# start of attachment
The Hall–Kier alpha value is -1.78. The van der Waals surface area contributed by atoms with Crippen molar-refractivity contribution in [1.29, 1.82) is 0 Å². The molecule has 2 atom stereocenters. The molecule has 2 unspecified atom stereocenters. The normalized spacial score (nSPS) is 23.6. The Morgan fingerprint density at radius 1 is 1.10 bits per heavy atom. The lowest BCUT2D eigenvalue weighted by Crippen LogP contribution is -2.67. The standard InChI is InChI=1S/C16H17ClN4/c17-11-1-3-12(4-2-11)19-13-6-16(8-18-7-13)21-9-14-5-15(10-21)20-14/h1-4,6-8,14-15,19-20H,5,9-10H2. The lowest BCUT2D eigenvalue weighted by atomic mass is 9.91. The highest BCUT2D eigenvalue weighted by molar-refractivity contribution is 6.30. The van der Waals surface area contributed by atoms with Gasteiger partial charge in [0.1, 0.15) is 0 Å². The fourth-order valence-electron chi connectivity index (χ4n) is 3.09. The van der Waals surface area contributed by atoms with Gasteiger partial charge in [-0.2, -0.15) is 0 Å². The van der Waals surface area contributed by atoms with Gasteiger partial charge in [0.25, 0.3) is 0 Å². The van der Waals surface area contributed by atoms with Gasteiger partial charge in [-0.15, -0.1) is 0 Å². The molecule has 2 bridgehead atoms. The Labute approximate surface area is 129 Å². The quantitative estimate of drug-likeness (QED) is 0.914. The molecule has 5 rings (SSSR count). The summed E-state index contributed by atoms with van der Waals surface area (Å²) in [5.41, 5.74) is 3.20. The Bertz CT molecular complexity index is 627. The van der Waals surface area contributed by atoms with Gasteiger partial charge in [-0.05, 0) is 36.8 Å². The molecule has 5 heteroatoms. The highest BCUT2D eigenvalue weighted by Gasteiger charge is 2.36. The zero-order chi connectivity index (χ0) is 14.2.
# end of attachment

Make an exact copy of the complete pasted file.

The Hall–Kier alpha value is -1.78. The van der Waals surface area contributed by atoms with Crippen molar-refractivity contribution in [1.29, 1.82) is 0 Å². The molecule has 2 atom stereocenters. The molecule has 2 unspecified atom stereocenters. The normalized spacial score (nSPS) is 23.6. The Morgan fingerprint density at radius 1 is 1.10 bits per heavy atom. The lowest BCUT2D eigenvalue weighted by Crippen LogP contribution is -2.67. The standard InChI is InChI=1S/C16H17ClN4/c17-11-1-3-12(4-2-11)19-13-6-16(8-18-7-13)21-9-14-5-15(10-21)20-14/h1-4,6-8,14-15,19-20H,5,9-10H2. The lowest BCUT2D eigenvalue weighted by atomic mass is 9.91. The highest BCUT2D eigenvalue weighted by molar-refractivity contribution is 6.30. The van der Waals surface area contributed by atoms with Gasteiger partial charge in [0.1, 0.15) is 0 Å². The fourth-order valence-electron chi connectivity index (χ4n) is 3.09. The van der Waals surface area contributed by atoms with Gasteiger partial charge in [-0.2, -0.15) is 0 Å². The van der Waals surface area contributed by atoms with Gasteiger partial charge in [0.25, 0.3) is 0 Å². The van der Waals surface area contributed by atoms with Gasteiger partial charge in [-0.15, -0.1) is 0 Å². The molecule has 2 bridgehead atoms. The Labute approximate surface area is 129 Å². The quantitative estimate of drug-likeness (QED) is 0.914. The molecule has 5 rings (SSSR count). The summed E-state index contributed by atoms with van der Waals surface area (Å²) in [5.41, 5.74) is 3.20. The Bertz CT molecular complexity index is 627. The van der Waals surface area contributed by atoms with Gasteiger partial charge in [-0.05, 0) is 36.8 Å². The molecule has 5 heteroatoms. The highest BCUT2D eigenvalue weighted by Gasteiger charge is 2.36. The zero-order chi connectivity index (χ0) is 14.2.